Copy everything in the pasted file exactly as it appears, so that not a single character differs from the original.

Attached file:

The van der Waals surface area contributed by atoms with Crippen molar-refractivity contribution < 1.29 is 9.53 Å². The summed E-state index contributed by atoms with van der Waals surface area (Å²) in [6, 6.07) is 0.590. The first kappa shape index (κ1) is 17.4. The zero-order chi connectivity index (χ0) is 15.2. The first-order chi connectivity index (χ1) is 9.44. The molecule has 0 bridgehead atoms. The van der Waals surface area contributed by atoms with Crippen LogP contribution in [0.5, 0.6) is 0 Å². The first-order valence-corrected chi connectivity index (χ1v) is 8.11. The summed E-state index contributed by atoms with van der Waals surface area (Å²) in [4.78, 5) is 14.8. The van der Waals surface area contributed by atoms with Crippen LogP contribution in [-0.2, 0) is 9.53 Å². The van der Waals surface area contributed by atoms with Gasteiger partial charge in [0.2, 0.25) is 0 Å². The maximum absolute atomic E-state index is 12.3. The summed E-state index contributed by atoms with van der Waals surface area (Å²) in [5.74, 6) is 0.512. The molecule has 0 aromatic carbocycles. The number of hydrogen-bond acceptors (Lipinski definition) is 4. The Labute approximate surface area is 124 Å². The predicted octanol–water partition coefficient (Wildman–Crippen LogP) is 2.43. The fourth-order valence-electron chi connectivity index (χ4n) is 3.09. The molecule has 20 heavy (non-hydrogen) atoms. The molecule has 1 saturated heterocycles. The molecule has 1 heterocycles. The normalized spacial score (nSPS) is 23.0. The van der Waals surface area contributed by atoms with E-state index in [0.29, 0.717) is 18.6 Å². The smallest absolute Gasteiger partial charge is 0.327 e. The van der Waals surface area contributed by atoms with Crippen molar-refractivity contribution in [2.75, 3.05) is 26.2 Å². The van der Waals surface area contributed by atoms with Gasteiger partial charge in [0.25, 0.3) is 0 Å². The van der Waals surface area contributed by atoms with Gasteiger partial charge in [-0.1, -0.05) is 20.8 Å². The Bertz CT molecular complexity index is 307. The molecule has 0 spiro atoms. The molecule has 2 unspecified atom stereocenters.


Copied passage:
The van der Waals surface area contributed by atoms with Crippen molar-refractivity contribution < 1.29 is 9.53 Å². The summed E-state index contributed by atoms with van der Waals surface area (Å²) in [6, 6.07) is 0.590. The first kappa shape index (κ1) is 17.4. The zero-order chi connectivity index (χ0) is 15.2. The first-order chi connectivity index (χ1) is 9.44. The molecule has 0 bridgehead atoms. The van der Waals surface area contributed by atoms with Crippen LogP contribution in [0.5, 0.6) is 0 Å². The first-order valence-corrected chi connectivity index (χ1v) is 8.11. The summed E-state index contributed by atoms with van der Waals surface area (Å²) in [4.78, 5) is 14.8. The van der Waals surface area contributed by atoms with Crippen LogP contribution in [-0.2, 0) is 9.53 Å². The van der Waals surface area contributed by atoms with Gasteiger partial charge in [0.2, 0.25) is 0 Å². The maximum absolute atomic E-state index is 12.3. The summed E-state index contributed by atoms with van der Waals surface area (Å²) in [5.74, 6) is 0.512. The molecule has 0 aromatic carbocycles. The number of hydrogen-bond acceptors (Lipinski definition) is 4. The Labute approximate surface area is 124 Å². The predicted octanol–water partition coefficient (Wildman–Crippen LogP) is 2.43. The fourth-order valence-electron chi connectivity index (χ4n) is 3.09. The molecule has 20 heavy (non-hydrogen) atoms. The molecule has 1 saturated heterocycles. The molecule has 1 heterocycles. The normalized spacial score (nSPS) is 23.0. The van der Waals surface area contributed by atoms with E-state index in [0.29, 0.717) is 18.6 Å². The smallest absolute Gasteiger partial charge is 0.327 e. The van der Waals surface area contributed by atoms with Crippen molar-refractivity contribution in [2.75, 3.05) is 26.2 Å². The van der Waals surface area contributed by atoms with Gasteiger partial charge in [0.25, 0.3) is 0 Å². The van der Waals surface area contributed by atoms with Gasteiger partial charge in [-0.1, -0.05) is 20.8 Å². The Bertz CT molecular complexity index is 307. The molecule has 0 spiro atoms. The molecule has 2 unspecified atom stereocenters.